IG of Police, Arase ordered to appear in court over Senate forgery scandal

A Federal High Court in Abuja has ordered the Inspector-General of Police (IGP) Solomon Arase, to appear before it on Tuesday to answer questions on the ongoing investigation into the alleged forgery of the Senate Standing Order 2015.

The judge, Gabriel Kolawole, in his ruling made available on Saturday, asked Arase to appear and give reasons why the petitions sought by the plaintiff in his ex parte application should not be granted.

Kolawole gave the directive while ruling on an ex parte application by the senator representing Enugu-East Senatorial District, Gilbert Nnaji, seeking to restrain the IGP and the Attorney-General of the Federation from taking further steps on the investigation of alleged forgery in the Senate’s rules.

Rather than granting Nnaji’s petition, Kolawole ordered the IG to appear in court on Tuesday to tell the court why it should not grant the request contained in the plaintiff’s ex parte motion.

Nnaji, through his counsel, P. J Nwokolo, had on Monday urged Kolawole to, among others, restrain further investigation of the allegation and publish its report.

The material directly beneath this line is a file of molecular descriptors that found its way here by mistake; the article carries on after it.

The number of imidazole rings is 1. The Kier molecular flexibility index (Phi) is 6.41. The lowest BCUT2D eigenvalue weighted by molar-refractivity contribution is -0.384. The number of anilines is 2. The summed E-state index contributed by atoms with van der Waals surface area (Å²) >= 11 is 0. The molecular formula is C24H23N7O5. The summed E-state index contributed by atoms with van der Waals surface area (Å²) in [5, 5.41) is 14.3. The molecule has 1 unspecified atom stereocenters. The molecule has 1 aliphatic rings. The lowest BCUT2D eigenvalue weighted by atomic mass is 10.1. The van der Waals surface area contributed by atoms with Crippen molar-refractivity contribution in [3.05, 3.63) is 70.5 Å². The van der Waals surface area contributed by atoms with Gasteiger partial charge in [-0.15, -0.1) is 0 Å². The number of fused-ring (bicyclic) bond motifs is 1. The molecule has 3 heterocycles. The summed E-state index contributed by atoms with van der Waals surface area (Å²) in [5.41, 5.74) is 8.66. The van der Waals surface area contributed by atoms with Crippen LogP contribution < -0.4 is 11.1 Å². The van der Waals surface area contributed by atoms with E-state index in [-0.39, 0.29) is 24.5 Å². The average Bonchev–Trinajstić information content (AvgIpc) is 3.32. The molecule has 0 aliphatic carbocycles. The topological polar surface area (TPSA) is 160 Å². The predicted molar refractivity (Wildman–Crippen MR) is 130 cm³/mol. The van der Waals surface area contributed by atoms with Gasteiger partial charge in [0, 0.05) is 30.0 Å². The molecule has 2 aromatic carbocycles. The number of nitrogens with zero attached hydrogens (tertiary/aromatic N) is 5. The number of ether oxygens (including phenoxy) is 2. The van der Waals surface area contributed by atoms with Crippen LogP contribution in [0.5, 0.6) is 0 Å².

The suit, marked FHC/ABJ/CS/646/15, was filed before the release and sending of the Police Report to the AGF’s office for further action.

The IGP and the AGF are the two respondents to the suit.

Ruling on the ex parte application shortly after Nnaji’s lawyer moved it on Monday, Justice Kolawole held that he could not grant the restraining order at the level of ex parte hearing, since it was the same issue the plaintiff canvassed in their substantive suit.

He held that he needed to afford both the IGP and the AGF to be heard before taking a decision on the ex parte petitions.

Kolawole stated that it is a little bit worrisome, the involvement of the police being an agency of the executive arm of government, in the case by inviting for questioning, certain members of the Senate.

“The court is a bit wary on an ex parte proceeding to allow the plaintiff (Nnaji) to have his day in court because the courts are not created or established to supervise the National Assembly in the way and manner it will run its own constitutional duties, except where its acts border on a substantial infraction of the constitution, which goes beyond its own internal rules or procedure, or the application of its standing order.

“To do otherwise is to work to subvert the hallowed constitutional principles of separation of powers upon which the machinery of government is proposed to be run and to be operated.

“My decision is not to make orders directing both parties to maintain status quo as it is often misinterpreted by both parties.

“Rather, I will direct that the defendants, who had already been served with the originating summons, and the plaintiff’s motion of notice, shall on the return date, show cause why the orders being sought by the plaintiff on his motion ex parte dated and filed on 23-07-15, shall not be granted,” he said.

 

 

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